From doll-sized slippers meant for foot-bound Chinese women, to gravity-defying shoes with nothing to support the steep incline where a heel should be, the shoes were all somehow gorgeous and horrifying.
They were also adorned with all the bells and whistles imaginable—almost literally. Flashy materials including feathers, spikes, fur and sequins decked out the footwear, all in an effort to help the wearer make a statement. The exhibit described wearing shoes as a performance; your footwear dictates not only how you move, but how you are seen and heard.
Traditionally, ostentatious designs were meant for the elite—wearing shoes that hindered mobility indicated that they didn’t have to move very much. Maids would do the cleaning and chauffeurs would transport the well-heeled women so they wouldn’t have to engage in any manual labor of their own.
But as time and technology evolved, these styles became accessible to a much wider audience until eventually a gym full of middle school girls came to pose for pictures in them, trying desperately to look like the dolls they had idolized as even younger girls.
So where does that leave us now? Pretty much in the same place we have always been. History will continue to repeat itself, particularly in the world of fashion. Designers will continue to disregard the actual shape and function of a foot, moleskin will be purchased to prevent blisters, blisters will form anyway. We will dance, hobble, strut and we will sometimes stumble, stumble, stumble, and eventually fall.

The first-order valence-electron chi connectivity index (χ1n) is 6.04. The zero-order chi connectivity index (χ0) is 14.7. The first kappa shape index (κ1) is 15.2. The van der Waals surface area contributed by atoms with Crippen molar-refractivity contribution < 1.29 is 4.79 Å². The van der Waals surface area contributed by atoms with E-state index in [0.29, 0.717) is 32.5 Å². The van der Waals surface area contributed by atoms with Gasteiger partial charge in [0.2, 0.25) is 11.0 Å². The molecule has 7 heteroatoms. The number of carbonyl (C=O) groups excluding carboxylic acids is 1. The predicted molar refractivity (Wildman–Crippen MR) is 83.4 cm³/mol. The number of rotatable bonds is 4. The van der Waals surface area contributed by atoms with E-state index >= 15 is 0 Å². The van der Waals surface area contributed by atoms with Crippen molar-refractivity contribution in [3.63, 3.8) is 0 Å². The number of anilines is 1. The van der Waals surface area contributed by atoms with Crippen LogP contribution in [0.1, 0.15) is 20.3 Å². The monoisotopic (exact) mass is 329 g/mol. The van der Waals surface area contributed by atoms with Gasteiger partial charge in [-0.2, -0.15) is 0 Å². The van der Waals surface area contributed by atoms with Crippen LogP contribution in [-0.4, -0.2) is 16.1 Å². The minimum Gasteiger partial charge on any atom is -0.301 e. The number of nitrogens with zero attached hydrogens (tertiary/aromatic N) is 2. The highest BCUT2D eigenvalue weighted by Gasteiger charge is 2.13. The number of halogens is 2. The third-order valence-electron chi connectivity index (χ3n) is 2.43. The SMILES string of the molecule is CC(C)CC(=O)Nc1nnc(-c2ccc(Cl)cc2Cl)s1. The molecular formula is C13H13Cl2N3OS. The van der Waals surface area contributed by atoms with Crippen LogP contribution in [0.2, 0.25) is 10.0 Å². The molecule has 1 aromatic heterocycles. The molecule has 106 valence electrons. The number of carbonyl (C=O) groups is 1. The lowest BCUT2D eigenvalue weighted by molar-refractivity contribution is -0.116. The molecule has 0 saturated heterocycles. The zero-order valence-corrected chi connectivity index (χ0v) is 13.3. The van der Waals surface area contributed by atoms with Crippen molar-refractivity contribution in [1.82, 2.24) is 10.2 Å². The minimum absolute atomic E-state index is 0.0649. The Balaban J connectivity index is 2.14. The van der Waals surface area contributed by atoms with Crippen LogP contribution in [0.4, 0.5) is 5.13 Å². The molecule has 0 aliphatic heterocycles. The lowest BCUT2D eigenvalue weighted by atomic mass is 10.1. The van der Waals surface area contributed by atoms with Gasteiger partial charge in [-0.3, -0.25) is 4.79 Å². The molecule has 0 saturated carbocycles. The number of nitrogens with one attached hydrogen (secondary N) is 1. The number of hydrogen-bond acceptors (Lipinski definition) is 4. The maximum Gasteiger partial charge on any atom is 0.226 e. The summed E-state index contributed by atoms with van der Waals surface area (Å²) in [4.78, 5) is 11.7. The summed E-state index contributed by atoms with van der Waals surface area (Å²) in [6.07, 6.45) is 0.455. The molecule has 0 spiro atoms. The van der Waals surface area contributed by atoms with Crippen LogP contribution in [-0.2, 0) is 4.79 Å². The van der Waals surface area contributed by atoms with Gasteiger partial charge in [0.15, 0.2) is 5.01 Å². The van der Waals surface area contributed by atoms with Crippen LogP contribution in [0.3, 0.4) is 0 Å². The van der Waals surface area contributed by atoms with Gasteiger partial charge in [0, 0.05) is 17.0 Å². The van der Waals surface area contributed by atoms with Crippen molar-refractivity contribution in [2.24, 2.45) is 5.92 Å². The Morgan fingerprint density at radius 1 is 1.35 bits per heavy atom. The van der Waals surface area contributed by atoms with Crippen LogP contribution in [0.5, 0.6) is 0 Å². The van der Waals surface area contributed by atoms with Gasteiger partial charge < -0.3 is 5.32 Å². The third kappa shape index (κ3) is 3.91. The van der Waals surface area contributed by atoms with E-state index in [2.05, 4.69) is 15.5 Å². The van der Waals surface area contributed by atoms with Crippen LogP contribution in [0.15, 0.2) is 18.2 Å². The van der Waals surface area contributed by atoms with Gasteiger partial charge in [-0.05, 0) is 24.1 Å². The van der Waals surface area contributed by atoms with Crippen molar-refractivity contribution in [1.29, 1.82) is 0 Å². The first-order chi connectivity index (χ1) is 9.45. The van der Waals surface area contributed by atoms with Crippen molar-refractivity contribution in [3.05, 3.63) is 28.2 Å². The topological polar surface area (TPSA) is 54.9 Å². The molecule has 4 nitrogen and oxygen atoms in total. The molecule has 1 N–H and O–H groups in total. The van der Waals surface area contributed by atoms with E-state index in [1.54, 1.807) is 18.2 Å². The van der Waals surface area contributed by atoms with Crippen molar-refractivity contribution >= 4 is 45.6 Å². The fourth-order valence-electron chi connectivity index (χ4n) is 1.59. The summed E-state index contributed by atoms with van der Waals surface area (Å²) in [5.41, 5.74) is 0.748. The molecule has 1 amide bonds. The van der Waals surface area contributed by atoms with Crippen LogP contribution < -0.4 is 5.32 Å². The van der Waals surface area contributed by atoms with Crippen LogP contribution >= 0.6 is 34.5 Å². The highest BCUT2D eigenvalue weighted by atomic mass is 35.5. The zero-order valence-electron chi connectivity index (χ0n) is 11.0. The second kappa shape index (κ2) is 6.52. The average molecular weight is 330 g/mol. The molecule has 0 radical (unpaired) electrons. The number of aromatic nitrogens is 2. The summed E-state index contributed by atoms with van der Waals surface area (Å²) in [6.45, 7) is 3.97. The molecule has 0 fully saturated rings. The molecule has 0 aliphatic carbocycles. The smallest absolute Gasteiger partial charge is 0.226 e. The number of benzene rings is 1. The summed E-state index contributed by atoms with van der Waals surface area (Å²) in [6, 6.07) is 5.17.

And I don’t think that’s necessarily a bad thing. As long as we make sure the footwear choices we make are personal, rather than something we feel pressured to wear or not wear because we’re too short or too tall, have cankles or flat feet, are attending a wedding or high school semiformal, or are just going to the grocery store.
I still wear heels sometimes and I still love them because they help me express my personal style. But especially while studying in Madrid and exploring its winding, cobblestoned streets, I realized I’d have to bench the heels for a little while, and dropped more euros than I care to admit on a pair of Nike’s Air Force Ones.
They’re amazingly comfortable, go with almost everything and make me feel very Spanish-chic whenever I where them, which is basically always. Now every time I pass a sneaker store my eyes linger on the display window, so I may have just traded one obsession for another.
If it’s true that wearing and walking in shoes is a performance, as the “Pain and Pleasure” exhibit claimed, then make sure it’s a show you want to be a part of. Choose your footwear knowing that you’re casting yourself, there’s no audition; your life is a part you’ve already landed (which is a line that should definitely be on a Hallmark graduation card if it’s not already). The shoes in which you choose to walk around are totally up to you, and Barbie won’t come back to haunt you if you don’t feel like emulating her.